I thought because they both get their maps from the same site that they would likely be in the same format.
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This way you can download smaller sections of maps such as just Alberta and BC. I will try it and post back. In Navfree? I'm not really sure, it's possible -- but it's also possible that each app has its own special format and you might have to name the files correctly. Depends how the developers did it.
Let us know how it works for you! I just asked OsmAnd for offline driving directions from just outside of Vancouver to Kamloops -- a km journey. It worked fine! Took a little while to crunch the directions, though. The screen is fixed firmly in portrait orientation until you switch into navigation mode, whereupon you get something more suited to in-car use. The maps are clean and easy to follow, with options to view satellite maps which are not as high res as those from Google , or overlay live traffic information or details of transport links.
A small arrow on screen shows your position, along with the direction you are facing. For many walkers this is enough information to find your bearings, but the navigation features are far more complex if needed. Other standard features are supported, like favourite places, known here as Collections.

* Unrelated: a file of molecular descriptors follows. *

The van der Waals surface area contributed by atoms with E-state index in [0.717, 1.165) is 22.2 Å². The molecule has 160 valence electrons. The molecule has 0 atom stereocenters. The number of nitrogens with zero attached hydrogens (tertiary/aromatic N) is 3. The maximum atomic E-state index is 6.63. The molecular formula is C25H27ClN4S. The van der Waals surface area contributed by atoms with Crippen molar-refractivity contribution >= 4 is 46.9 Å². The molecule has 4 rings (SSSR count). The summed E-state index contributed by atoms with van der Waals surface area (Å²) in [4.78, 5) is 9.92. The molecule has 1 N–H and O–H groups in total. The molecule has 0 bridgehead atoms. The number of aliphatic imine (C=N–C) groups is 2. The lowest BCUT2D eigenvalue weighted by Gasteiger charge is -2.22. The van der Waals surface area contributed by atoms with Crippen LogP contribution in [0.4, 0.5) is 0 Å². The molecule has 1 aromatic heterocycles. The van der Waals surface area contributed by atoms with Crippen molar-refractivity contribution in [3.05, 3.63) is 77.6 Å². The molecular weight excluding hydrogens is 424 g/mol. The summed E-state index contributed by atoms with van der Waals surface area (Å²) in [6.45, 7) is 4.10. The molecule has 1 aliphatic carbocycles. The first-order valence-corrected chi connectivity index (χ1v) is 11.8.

You need to create an account to save these, as well as to download maps. Facebook sign-in is an option.
How to Use Google Maps Without An Internet Connection
Tapping in the Search box at the top of the screen enables you to search for locations, as well as access different categories of place. Alternatively you can hit the navigation icon to instantly choose a destination and plot a route from your current position. You can select routes for driving, public transport, and walking. From here you can switch into Drive mode, a landscape-oriented view with big buttons and only key information for in-car use.